Let me ask a few simple questions to all of the Professional Coaches from all niches: have you ever been asked by any credentialing body what your income is each year for the past five years? If you were asked, did you report your gross or net income from your coaching business? Were you asked if you are a full time Professional Coach? Did anyone ask you where you trained to be a Professional Coach? Where you asked what your niche is as a Professional Coach? Chances are that you have not been asked all of and maybe none of these questions at all.
The International Coaching Federation (IFC) certainly has some very good training, policies, review boards, and is attempting to be a leader in the industry. There are hundreds of places to find training as a coach that range from unacceptable to excellent. There are many forms of Professional Coaching, from Life Coaching, Executive Coaching, Business Coaching, Recovery Coaching, Fitness Coaching, Yoga Coaching, to fifty other forms of Professional Coaching niches.
All of these forms of coaching share the same skills, tools, and core competencies. If a Professional Coach is not trained on the basic skills, tools, and core competencies needed to excel in this needed and growing industry, they won’t be successful or receive referrals from other professionals or clients. Only the best will be at the top of this exciting industry! Like any other form of employment, you will get out of coaching exactly what it is that you put into it to learn and master your craft. From what I have witnessed, Professional Coaching students are highly motivated people with a calling and a drive to master their niche in coaching and help others to reach solutions and find a better life.
At this point, I don’t think one agency can speak for the whole industry. I know that I signed up for my first Professional Coach training course in 1984 at Norwalk Community College, received an A in the course and 3 college credits. There has been a good deal of chatter around blogs and the coaching industry itself that Professional Coaching Training is headed for a change. The change will be college curriculums and degree programs which will eliminate the lower end unacceptable training that we now see. In fact some colleges, Universities, Academies, and Seminaries are already offering degrees in life coaching.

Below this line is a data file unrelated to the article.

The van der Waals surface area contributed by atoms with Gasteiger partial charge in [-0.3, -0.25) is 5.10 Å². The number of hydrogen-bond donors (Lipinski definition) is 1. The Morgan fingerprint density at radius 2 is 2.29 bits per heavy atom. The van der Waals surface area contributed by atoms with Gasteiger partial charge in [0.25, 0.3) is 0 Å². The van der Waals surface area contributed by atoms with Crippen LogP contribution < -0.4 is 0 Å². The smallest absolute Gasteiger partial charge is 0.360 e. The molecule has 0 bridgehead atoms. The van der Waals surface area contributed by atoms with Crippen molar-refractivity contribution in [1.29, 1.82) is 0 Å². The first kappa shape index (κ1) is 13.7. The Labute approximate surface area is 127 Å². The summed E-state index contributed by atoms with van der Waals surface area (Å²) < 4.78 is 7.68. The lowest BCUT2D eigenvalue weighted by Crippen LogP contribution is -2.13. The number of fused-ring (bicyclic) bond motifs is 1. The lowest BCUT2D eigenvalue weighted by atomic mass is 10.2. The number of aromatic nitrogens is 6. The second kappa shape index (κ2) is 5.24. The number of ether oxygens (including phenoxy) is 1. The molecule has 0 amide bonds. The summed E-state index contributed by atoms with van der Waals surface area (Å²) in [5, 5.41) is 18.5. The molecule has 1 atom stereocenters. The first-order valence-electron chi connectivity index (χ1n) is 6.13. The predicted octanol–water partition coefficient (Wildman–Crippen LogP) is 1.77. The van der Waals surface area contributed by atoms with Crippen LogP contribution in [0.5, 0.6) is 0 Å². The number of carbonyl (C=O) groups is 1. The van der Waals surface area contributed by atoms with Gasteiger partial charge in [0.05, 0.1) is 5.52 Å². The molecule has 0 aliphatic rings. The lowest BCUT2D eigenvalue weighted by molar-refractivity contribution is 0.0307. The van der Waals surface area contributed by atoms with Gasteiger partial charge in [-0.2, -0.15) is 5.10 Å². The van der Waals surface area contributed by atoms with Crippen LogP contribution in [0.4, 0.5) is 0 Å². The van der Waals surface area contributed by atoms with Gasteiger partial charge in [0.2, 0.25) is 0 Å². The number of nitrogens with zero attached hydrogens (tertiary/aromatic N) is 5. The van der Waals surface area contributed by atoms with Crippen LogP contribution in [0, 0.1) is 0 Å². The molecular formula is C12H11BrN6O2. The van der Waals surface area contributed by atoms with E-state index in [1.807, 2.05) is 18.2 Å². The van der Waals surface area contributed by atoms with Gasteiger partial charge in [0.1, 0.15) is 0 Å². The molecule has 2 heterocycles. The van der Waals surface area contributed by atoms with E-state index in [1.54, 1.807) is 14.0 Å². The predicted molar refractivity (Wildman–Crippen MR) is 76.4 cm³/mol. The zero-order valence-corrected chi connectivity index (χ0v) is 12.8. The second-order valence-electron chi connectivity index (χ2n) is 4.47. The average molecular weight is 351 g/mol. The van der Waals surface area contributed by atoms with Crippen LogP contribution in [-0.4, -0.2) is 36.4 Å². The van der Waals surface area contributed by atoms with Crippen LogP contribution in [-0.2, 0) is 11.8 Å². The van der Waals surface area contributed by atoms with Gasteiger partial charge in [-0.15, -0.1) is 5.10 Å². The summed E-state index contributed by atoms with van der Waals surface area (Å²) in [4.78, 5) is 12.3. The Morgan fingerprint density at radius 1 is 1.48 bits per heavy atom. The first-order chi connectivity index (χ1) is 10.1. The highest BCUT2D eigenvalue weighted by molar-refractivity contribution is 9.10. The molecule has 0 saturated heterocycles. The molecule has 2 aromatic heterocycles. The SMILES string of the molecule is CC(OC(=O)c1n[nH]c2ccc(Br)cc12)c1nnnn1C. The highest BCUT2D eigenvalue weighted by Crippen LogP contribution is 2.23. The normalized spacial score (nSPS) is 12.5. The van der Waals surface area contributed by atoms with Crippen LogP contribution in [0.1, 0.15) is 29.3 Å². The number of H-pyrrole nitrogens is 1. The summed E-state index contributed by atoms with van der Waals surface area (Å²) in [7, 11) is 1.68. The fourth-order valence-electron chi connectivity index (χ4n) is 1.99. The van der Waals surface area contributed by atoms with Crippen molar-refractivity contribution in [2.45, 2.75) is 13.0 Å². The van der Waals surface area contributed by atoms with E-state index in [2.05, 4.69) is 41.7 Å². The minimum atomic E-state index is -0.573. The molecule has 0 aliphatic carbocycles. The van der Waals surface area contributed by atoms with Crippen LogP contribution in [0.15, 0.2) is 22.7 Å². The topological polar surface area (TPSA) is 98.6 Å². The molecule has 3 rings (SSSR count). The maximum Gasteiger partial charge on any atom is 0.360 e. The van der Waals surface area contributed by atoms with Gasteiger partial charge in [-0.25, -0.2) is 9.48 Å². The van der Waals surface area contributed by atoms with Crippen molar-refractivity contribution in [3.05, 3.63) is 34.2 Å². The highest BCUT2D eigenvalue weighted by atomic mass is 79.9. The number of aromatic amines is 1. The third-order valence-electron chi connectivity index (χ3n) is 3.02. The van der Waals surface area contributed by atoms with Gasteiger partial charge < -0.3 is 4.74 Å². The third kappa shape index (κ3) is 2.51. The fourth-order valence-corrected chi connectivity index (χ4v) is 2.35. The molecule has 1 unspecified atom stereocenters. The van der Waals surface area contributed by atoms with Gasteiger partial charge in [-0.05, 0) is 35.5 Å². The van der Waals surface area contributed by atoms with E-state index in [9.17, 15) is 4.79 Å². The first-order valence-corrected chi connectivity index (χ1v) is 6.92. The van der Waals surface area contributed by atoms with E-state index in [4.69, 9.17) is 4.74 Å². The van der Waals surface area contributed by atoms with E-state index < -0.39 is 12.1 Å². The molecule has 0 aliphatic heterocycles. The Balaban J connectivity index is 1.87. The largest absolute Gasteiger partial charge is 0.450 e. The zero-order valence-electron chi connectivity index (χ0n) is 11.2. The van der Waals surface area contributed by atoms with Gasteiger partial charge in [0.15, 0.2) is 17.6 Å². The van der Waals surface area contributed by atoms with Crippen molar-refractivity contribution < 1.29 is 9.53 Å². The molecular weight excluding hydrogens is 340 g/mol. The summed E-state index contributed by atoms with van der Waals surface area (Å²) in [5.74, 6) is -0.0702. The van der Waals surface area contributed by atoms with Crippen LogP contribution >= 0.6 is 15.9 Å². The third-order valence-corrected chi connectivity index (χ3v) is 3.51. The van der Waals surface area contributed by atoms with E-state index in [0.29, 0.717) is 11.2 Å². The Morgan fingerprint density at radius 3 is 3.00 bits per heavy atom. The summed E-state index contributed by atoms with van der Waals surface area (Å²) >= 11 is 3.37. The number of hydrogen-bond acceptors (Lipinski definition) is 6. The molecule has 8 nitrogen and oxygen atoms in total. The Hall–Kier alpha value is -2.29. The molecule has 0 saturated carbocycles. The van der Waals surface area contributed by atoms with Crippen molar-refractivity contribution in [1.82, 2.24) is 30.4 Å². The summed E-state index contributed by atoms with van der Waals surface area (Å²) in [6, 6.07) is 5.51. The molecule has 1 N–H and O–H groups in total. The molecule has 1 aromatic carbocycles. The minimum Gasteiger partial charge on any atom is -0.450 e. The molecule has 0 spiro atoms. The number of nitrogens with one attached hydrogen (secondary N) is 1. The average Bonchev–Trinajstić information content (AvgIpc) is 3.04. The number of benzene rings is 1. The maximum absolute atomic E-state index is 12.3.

Some organizations offer continued training for Professional Coaches who have already finished their initial training programs such as the Christian Coaches Network, the ICF, and the Addictions Academy. I applaud any organization that seeks to give their coaches the latest information on laws, skills, techniques, knowledge, and tools that will help coaches to be experts in their respective fields. If we are going to raise the bar, it seems that we are going to have to work together to achieve excellence in this field!
I don’t think a Professional Coaches success or failure should necessary be judged on annual income, but on the fruit of their labor. How many lives have they helped change for the better? You can tell the success of a man by the fruit of his labor, not by the size of his wallet. If a heart specialist saves 155 lives a year and doesn’t particularly make a great deal of money, does that mean that he’s not successful? I believe that’s a personal choice! Some people become Doctors, nurses, and coaches to help people, not for the money. In the Professional Coaching field, the money can be made if you are willing to work for it. Slackers don’t make income in any business!
The most successful Professional Coaches are the ones who receive quality training and then put that training into practice. Individuals who are hard workers committed to their craft, constantly seeking more education, adding to their niche, positioning themselves as an expert in their particular field of Professional Coaching. Driven are those who are called to the field of Professional Coaching, and those who can comfort where they have personally been comforted in life. Excellent training, commitment, calling, coupled with experience, strength, and hope will lead to wisdom and confidence in Professional Coaching.
When the coaching surveys were completed, they forgot to ask me! Doesn’t two decades of helping thousands of people to change their lives for the better count? No anger here, just making a point. The surveys are incomplete and inaccurate. This is not about me. This article is about the truth behind this wonderful Art of Professional Coaching! It deserves our very, very best!
Best of Life!